A Digital Roundtable: INBLF Boutique & Independent Law Firm Leaders Arnie Lutzker & Nancie Marzulla with Larry Ebner

By Lawrence S. EbnerMarch 24, 2020

After departing Big Law and launching my own appellate litigation boutique, Capital Appellate Advocacy PLLC, I joined the International Network of Boutique and Independent Law Firms (“INBLF”). INBLF is a unique network of highly experienced boutique law firms—small firms that focus on one or two discrete areas of practice—spread across the United States and Canada. The INBLF network also partners with leading, independent, multi-discipline law firms throughout the world.

I soon discovered that INBLF is more than a referral network well positioned to compete against domestic and global giants: Just like large law firms, INBLF offers its members many professional and personal opportunities to interact and synergize—but with none of the management-imposed financial performance pressures or internal competition or politics that burden the vast majority of Big Law attorneys.

There is great news about two of my INBLF friends and colleagues: Arnie Lutzker of Lutzker & Lutzker LLP recently was elected INBLF President & Chair of the Board of Directors. And Nancie Marzulla of Marzulla Law, LLC has succeeded Arnie as President of INBLF’s Washington, D.C. chapter. I thought that this would be a great time to engage Arnie and Nancie in a digital roundtable discussion about what they see as the role of boutique and independent law firms—and INBLF—in the legal profession.

Larry Ebner: I want to begin by asking each of you to describe your practice areas.

Arnie Lutzker: I describe my legal career in two specialty phases.  For about a dozen years, my prime specialty was communications and media law.  I worked extensively with television and radio stations, cable systems, and newspaper, magazine and book publishers.  Over my first decade, I took that background and focused clients on the creation and protection of content, mainly utilizing the evolving laws of copyright and trademark.  With time, I was fully occupied doing that, creating a new practice area for my first firm—Intellectual Property Law—and continuing with IP to this day.

My IP practice has had three key parts: counselling, lobbying and litigation.  Counseling involves the contractual and regulatory work to identify and protect IP as a business or personal asset. This led to lots of filings with the Copyright and Trademark Offices and dealing with all manner of agreements associated with acquiring, licensing and transferring IP rights.  Being in Washington, D.C. and loving public policy issues, I also focused on lobbying, becoming involved in several major legislative projects.  I have had the pleasure to work with world famous movie directors, who supported adoption of the Berne Convention, the National Film Preservation Act and creation of the National Film Registry.  Representing library associations and educators, I was a chief negotiator in connection with passage of the Digital Millennium Copyright Act and the Teach Act.  Throughout this work, I also focused on litigation and have handled many copyright and trademark infringement cases for both plaintiffs and defendants.  One of my most enduring areas of practice has involved the arcane but challenging area of copyright compulsory licensing, principally involving the retransmission of television programming by cable and satellite industries. Over the past four decades, I have worked on the fair distribution of more than $20 billion in collected fees.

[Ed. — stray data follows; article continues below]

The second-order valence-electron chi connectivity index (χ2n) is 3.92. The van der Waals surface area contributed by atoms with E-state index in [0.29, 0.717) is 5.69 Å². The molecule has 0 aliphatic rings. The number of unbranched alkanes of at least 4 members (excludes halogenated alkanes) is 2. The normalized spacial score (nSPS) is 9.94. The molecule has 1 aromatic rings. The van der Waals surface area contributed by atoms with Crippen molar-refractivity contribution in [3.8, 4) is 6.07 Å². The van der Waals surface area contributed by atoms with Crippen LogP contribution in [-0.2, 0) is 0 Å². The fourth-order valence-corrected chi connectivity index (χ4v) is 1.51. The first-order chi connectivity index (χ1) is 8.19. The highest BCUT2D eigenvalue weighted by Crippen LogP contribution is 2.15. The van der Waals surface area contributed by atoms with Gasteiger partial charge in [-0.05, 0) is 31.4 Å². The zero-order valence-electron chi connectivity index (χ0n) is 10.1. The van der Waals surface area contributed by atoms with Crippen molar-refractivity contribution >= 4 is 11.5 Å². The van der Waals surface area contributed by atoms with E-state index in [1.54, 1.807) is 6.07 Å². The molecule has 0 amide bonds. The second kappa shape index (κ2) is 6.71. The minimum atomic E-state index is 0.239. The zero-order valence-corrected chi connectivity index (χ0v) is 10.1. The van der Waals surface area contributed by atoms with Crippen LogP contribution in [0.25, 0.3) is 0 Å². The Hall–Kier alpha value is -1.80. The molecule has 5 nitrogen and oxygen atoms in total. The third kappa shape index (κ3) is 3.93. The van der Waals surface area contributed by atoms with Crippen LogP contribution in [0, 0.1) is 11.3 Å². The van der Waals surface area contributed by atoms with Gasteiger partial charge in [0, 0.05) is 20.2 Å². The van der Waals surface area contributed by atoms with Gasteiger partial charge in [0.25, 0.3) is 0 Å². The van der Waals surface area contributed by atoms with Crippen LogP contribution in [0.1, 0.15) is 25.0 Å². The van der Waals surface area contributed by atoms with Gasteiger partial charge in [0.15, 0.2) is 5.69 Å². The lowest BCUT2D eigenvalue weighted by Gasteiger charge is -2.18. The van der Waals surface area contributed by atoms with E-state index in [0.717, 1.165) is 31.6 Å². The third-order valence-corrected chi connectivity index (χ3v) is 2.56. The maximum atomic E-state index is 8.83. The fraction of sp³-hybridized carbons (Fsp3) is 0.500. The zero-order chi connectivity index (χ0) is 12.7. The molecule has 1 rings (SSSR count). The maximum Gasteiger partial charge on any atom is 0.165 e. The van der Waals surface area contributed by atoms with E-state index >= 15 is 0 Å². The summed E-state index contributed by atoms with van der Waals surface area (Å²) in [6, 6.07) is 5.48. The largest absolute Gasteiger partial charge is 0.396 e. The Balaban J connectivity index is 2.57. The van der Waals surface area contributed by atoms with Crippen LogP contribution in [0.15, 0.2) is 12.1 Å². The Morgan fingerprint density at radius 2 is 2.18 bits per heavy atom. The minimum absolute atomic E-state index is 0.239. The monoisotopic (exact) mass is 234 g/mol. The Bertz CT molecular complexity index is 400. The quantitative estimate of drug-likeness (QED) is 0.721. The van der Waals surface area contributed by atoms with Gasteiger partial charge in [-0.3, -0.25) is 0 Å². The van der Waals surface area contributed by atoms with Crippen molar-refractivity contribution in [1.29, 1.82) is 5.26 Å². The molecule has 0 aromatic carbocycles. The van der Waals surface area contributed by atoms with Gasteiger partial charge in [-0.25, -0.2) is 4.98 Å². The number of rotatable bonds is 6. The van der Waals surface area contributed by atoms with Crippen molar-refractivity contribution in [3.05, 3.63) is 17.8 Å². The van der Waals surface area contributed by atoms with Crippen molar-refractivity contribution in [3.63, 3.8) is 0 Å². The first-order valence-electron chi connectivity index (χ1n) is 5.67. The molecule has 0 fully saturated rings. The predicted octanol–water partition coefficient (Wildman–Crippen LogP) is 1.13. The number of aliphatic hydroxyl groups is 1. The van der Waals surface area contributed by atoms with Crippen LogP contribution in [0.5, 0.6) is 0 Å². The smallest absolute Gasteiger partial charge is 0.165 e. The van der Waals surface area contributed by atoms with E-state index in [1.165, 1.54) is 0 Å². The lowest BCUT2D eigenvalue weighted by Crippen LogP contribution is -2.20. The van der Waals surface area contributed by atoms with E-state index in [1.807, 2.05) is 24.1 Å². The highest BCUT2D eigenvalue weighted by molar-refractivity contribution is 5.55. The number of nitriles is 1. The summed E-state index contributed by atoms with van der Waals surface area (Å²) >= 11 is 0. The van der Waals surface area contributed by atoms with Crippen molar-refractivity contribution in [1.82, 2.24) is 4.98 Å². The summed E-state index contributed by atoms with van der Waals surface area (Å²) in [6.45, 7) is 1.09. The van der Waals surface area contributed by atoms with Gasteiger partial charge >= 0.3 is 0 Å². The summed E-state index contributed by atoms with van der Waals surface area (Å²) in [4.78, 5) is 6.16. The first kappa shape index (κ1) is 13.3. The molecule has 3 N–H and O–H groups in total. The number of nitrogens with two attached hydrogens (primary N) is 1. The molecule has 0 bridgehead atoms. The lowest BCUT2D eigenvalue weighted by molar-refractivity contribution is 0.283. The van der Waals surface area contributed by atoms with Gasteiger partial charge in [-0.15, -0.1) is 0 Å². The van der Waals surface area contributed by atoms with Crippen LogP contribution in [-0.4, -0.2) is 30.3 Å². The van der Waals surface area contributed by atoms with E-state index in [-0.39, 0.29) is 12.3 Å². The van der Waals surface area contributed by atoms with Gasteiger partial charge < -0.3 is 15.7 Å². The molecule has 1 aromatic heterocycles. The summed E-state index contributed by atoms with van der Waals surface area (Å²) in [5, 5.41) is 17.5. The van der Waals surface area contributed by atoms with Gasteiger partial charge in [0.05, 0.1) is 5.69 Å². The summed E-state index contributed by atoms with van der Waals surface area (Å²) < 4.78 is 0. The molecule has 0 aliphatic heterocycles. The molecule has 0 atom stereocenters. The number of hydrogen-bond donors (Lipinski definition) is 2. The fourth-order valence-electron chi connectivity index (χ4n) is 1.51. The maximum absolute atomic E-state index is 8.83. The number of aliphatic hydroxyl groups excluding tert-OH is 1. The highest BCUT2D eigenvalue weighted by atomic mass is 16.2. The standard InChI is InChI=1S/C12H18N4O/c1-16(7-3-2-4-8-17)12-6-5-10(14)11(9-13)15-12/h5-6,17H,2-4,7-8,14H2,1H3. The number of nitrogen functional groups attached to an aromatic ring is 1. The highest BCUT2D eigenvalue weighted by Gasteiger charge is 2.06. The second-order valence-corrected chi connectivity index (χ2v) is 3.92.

It was more than 20 years ago that my wife Susan Lutzker and I decided we were going to take an incredibly crazy step—with kids in college and no end of bills in sight, we were going to quit our jobs and start our own law firm.  Little did we realize how challenging, nerve wrecking, evolving, rewarding, and life fulfilling this decision would be. Our kids (the ones in college) thought this would doom our marriage—“You’re going to live AND work together?? You’re nuts!”  But 22 years later, the marriage and the firm continue.  Such are the joys and challenges in the world of boutique law.  And one things about the INBLF network’s boutique firms—our law firm not unique.  There are many husband-wife teams, who also have survived our children’s hyper-warning.